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This is your next jam: Fifth Harmony, ZAYN, and more

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Gold Panda's eating time, NAO's a fool to love, and White Lung is hungry

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Welcome back to The Verge’s weekly musical roundup. I’m Jamieson, I’m still your host, and I’m writing this week’s column from the site’s spacious New York HQ instead of my usual Canadian living room. (Of course, this is the week I include a song called "Work from Home.") I’ve had a blast hanging out with all of my coworkers in the flesh, and we’re going to cap this visit off by covering the Oscars on Sunday night. You should join us!

Remember to subscribe to our Spotify playlist if you haven’t already — it’s updated weekly! Let’s go:

Animal Collective, "Golden Gal":

This highlight from Animal Collective’s new LP Painting With opens with a sample of an actual "golden gal": that’s Bea Arthur’s Dorothy Zbornak saying, "No, Blanche, she’s upset because they keep changing the taste of Coke." It quickly dissolves, giving way to an earnest, clunky meditation on gender equality. What are you supposed to do with a line like, "You’d think the gals should feel so comfortable these days / but sexy genders bring some trouble to the fray?" If there’s anything truly golden here, it’s Panda Bear and Avey Tare’s sticky harmony.

Baauer ft. Pusha T & Future, "Kung Fu":

Three years after "Harlem Shake" climbed to the top of the Billboard charts on the back of a viral dance video craze, producer Baauer is getting ready to release his debut album Aa on March 18th. "Kung Fu" isn’t as aggressive or dynamic as that song, but it’s solid enough to help him escape the meme-assisted one-hit wonder dungeon. It also gives Pusha T a space to use the line, "We was buying Macklemore / cooked it in the Klitschko," the funniest possible phrase you could use to describe purchasing cocaine.

Fifth Harmony ft. Ty Dolla $ign, "Work from Home":

American girl group Fifth Harmony are releasing their new album 7/27 on May 20th, and "Work from Home" is its first single. (The titular date references the day the group came together on The X-Factor in 2012.) It’s brighter and more buoyant than this year’s other big song about labor, and it finds Ty Dolla $ign continuing his recent hot streak with a verse that somehow makes the word "timesheet" sound sexy. I really enjoyed the group’s 2015 LP Reflection, so my hopes are high for the remainder of 7/27.

Gold Panda, "Time Eater":

Derwin Schlecker (aka Gold Panda) is following up 2013’s Half of Where You Live with Good Luck and Do Your Best, a new album due out on May 27th. "Time Eater" is an exquisite piece of music, one that’s grainy and reflective, and it’s paired with a gorgeous video shot around the world by Israeli director Ronni Shendar. The camera moves from sunlit cityscapes and open skies to deserted offices and subway platforms, the song tugging it through a quiet night. This album should make for perfect Sunday morning listening once it’s available.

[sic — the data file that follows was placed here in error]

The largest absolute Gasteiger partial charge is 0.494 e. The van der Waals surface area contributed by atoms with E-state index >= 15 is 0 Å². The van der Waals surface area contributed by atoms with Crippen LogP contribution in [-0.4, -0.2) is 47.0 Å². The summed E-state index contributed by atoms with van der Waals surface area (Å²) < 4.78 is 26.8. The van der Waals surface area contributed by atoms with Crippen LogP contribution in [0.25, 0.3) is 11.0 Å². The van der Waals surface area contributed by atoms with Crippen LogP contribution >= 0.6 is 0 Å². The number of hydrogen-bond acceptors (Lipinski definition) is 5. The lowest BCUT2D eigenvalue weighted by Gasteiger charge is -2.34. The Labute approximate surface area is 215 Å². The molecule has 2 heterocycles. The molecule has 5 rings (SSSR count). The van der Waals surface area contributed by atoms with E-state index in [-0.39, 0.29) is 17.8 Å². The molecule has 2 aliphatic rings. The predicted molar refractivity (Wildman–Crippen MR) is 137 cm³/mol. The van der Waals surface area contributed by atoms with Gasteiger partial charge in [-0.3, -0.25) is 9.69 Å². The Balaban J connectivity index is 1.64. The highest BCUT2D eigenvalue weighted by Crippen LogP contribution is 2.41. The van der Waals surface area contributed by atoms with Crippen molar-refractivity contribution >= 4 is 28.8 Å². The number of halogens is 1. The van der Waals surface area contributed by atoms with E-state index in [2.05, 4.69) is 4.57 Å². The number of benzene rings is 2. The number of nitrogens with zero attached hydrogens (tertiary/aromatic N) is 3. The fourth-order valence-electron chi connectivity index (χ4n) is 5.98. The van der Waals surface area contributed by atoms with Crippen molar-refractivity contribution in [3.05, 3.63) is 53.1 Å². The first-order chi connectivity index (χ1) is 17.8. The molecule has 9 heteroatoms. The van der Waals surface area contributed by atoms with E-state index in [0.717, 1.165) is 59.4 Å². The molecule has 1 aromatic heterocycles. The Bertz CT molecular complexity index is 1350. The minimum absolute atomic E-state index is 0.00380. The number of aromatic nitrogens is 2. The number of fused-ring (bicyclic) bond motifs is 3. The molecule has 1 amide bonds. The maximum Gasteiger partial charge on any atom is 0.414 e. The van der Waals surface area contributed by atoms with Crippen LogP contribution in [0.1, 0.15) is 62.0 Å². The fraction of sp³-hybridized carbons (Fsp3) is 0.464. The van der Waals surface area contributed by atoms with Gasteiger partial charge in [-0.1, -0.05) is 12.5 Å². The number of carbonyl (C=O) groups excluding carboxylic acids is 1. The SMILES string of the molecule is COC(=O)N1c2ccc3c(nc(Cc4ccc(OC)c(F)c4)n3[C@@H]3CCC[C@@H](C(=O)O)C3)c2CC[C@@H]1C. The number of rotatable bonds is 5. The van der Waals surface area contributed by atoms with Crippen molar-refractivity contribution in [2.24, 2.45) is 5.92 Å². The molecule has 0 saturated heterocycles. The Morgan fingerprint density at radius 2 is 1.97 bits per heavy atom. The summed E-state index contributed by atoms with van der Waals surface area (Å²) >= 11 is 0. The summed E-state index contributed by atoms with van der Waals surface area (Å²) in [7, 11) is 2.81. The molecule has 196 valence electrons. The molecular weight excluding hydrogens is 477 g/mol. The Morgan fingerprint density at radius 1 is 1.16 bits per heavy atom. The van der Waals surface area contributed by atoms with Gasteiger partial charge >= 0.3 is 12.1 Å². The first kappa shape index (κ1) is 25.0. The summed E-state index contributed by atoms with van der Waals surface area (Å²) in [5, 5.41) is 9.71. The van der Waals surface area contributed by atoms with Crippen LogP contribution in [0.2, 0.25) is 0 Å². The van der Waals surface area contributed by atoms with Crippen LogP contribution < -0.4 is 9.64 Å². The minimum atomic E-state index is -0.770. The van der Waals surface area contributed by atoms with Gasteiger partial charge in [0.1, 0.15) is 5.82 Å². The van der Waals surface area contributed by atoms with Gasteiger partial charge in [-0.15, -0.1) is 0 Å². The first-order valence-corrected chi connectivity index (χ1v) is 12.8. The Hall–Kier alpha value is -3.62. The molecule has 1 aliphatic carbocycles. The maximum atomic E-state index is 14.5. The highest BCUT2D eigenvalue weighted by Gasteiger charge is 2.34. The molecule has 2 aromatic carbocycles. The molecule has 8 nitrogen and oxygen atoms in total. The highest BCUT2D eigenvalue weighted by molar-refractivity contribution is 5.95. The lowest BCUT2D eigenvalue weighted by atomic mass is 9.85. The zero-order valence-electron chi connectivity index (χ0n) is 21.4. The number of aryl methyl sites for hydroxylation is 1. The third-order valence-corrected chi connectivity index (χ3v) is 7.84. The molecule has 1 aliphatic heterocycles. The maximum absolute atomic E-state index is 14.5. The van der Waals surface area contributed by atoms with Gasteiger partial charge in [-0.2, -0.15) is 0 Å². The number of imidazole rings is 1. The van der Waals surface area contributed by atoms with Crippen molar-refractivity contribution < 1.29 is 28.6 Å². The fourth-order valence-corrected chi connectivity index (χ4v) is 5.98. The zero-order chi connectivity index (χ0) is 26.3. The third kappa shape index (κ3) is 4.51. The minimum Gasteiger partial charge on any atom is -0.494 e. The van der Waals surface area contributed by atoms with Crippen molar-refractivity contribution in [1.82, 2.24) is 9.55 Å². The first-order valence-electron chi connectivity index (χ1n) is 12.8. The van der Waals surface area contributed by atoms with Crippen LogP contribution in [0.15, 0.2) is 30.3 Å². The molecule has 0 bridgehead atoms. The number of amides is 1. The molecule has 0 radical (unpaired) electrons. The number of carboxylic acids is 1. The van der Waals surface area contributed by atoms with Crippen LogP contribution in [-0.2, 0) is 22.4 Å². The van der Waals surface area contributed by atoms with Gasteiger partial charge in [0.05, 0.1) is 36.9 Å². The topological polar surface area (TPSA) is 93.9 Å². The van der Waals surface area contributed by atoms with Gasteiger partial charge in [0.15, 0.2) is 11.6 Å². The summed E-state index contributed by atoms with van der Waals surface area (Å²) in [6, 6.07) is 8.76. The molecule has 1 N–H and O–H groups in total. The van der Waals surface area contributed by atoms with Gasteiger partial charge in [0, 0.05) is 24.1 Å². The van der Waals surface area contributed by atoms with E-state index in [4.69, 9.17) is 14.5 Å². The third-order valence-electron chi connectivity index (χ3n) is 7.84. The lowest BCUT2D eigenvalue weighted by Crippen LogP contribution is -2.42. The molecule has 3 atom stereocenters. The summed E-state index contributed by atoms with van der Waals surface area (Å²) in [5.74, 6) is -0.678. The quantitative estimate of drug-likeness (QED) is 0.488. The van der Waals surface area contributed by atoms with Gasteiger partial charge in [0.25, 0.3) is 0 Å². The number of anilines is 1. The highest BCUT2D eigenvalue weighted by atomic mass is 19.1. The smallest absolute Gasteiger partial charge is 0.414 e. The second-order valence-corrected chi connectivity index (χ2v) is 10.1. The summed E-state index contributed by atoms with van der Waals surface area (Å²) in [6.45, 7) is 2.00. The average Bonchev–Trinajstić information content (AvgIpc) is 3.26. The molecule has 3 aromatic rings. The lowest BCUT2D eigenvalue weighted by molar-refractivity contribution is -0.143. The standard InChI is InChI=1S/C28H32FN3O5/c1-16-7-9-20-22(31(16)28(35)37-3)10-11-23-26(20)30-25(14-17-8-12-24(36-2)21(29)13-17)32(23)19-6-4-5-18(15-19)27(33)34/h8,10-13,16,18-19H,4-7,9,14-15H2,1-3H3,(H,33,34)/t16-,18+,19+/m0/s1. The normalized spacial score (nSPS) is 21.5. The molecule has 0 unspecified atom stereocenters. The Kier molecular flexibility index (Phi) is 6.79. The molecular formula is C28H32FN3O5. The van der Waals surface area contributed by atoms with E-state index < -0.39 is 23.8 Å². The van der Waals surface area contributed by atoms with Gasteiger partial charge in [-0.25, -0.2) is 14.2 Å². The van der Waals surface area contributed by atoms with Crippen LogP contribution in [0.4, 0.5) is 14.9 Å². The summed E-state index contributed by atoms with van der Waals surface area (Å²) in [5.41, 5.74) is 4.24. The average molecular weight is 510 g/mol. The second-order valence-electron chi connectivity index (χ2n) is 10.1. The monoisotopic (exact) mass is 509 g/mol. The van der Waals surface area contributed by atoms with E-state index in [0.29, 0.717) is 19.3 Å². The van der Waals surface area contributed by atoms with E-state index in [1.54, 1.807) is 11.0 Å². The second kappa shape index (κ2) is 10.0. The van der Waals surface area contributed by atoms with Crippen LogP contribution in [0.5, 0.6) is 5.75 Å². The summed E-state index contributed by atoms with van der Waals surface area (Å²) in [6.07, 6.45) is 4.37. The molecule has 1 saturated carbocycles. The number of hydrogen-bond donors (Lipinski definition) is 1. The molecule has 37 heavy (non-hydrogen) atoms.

Icona Pop, "Someone Who Can Dance":

Swedish party queens Icona Pop are still working on a followup to 2013’s debut full-length This Is… Icona Pop. "Someone Who Can Dance" isn’t as chant-ready as "I Don’t Care" — then again, what is? — but it’s rubbery, assertive, and references The Pirate Bay. It’s a capable piece of post-Robyn pop.

Miguel, "Waves (Tame Impala Remix)":

It doesn’t take much for Kevin Parker to turn this laid-back highlight from Miguel’s Wildheart into something that can easily pass as a Currents B-side: a few reverb-soaked drum fills, a liquid bass line, guitar melodies that sound like they’re drifting out of a dream. This is my favorite remix on Rogue Waves, the EP that collects five spins on the original waves, but the whole collection is worth your time if you’re fond of the source material.

NAO, "Fool to Love":

NAO came into 2016 with plenty of momentum thanks to fine future-soul singles like "Bad Blood" and Disclosure collaboration "Superego," and "Fool to Love" is good enough to maintain said momentum until she manages to put together enough music for a debut LP. The arrangement wobbles and throbs before snapping back into place every bar, and she sounds steely despite suffering some kind of romantic misfortune.

White Lung, "Hungry":

Vancouver’s White Lung is one of the most ferocious punk bands working, and they’re releasing their new album Paradise on May 6th. The band’s committed to taking a step forward with its songwriting, and you can hear it in "Hunger." It’s the catchiest song the band’s ever released, a three-minute rocket that reminds a little of Sonic Youth at their most concise. Paradise could be monstrous.

Wild Nothing, "Reichpop":

Jack Tatum made a conscious effort to broaden his sound on Life of Pause, the album he released last week as Wild Nothing, and there’s no better example than opener "Reichpop." If the song’s debt to minimalist pioneer Steve Reich wasn’t immediately clear from its title, you can hear it in the cycling marimbas that heat up its first 90 seconds. Tatum’s music has never been this complicated, and I’m willing to argue it’s never been this engrossing either.

ZAYN, "It’s You":

Now this is more like it! I wasn’t sold on "Pillowtalk," Zayn Malik’s first post-One Direction solo single, but "It’s You" is captivating. It’s a spare, heart-broken breakup ballad, one sitting somewhere on a spectrum between Thom Yorke and Tame Impala, and it does the right thing in making Zayn’s voice its core. The guy can really sing, and I’m feeling a little more optimistic about Mind of Mine every time I press play on this.

Here’s the running This Is Your Next Jam playlist — have a great weekend!